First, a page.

After Don Francis talked about smallpox being eliminated in Uttar Pradesh, India in 1974, he mentioned how polio was proving to be incredibly difficult to eradicate now. He briefly touched on Japanese Encephalitis in India, which I had never heard of before. I found this link on the disease’s outbreak in India now, during monsoon season. The CDC describes Japanese encephalitis as a mosquito-caused infection whose vectors are birds and pigs, really only prominent in South Asian countries. Japanese encephalitis results in symptoms like paralysis, comatose, and death, especially in young children who are more likely to be affected. Because the Eastern districts of the Uttar Pradesh region are low-lying and more affected by the flooding, the most outbreak reports come from there. The article described the region as lacking in funding, sanitation, medical staff, and vaccines. Japanese Encephalitis does not have a cure but is entirely preventable with vaccine.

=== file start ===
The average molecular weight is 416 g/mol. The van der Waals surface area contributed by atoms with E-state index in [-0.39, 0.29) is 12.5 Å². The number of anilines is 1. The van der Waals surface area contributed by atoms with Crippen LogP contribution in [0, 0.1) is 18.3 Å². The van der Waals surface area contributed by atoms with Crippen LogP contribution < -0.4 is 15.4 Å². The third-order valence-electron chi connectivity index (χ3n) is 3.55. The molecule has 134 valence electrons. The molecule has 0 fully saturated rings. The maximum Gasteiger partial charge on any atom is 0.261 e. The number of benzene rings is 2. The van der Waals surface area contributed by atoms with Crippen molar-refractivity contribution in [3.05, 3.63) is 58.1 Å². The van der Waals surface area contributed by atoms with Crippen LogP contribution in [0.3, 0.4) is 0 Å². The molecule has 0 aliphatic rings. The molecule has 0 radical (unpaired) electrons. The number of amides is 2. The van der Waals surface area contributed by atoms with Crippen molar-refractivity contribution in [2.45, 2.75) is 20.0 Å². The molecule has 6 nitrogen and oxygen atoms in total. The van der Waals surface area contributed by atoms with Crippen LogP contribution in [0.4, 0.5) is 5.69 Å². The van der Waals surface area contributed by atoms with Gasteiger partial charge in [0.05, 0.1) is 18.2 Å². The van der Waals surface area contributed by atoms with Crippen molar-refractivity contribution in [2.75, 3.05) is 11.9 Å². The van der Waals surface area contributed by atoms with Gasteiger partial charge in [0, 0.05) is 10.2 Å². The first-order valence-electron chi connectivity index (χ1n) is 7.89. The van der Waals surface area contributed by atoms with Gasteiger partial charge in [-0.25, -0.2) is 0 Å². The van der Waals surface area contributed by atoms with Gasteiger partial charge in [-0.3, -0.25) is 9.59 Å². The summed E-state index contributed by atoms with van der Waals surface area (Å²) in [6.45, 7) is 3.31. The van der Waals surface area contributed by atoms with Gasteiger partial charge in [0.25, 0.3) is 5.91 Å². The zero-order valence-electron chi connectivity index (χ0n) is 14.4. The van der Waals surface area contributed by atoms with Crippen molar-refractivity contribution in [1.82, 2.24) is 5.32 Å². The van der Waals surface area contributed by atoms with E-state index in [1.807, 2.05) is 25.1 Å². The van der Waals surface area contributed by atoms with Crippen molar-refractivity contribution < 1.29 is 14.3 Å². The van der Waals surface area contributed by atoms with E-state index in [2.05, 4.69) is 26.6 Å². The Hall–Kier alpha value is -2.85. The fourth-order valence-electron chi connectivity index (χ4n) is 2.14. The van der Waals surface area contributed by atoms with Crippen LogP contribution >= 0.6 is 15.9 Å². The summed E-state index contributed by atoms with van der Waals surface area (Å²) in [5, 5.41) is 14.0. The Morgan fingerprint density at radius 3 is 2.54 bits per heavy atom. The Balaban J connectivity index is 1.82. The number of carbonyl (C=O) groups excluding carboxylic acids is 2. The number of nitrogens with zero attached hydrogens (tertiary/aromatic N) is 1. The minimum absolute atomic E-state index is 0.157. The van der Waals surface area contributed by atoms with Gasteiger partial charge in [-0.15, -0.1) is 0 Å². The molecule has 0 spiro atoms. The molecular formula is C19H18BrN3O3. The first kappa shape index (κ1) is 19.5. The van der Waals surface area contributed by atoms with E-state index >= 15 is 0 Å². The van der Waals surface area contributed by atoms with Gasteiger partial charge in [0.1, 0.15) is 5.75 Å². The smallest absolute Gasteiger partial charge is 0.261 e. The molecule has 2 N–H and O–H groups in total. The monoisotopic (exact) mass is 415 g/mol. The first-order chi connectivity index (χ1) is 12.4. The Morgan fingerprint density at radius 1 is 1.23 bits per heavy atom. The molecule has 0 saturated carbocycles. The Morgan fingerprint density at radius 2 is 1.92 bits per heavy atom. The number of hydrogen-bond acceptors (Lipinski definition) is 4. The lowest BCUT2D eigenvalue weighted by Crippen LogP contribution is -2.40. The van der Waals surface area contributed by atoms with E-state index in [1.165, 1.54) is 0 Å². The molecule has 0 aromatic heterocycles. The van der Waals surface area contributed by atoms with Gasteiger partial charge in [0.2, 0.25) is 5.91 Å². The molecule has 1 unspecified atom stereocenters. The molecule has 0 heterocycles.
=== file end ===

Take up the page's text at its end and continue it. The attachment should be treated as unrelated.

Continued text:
Already 200 children have died and an estimated 900 have been infected. I find particularly interesting how little we hear about it compared to the press covering H1N1. The sad truth was that I didn’t even recognize the name Japanese Encephalitis and wouldn’t have found out about this almost yearly debacle without Don Francis mentioning it.
I have taken for granted that eradication efforts can be successful, if difficult, in these areas. With an already existent, effective vaccine, I think that it could be possible and more successful than malaria eradication efforts. The BBC article also describes the vaccination effort as incredibly difficult due to bureaucratic “red tape,” inaccurate reporting, and the demanding import of vaccines from China. I just think it’s a pity that Japanese Encephalitis doesn’t get more coverage and affects Indian children every year.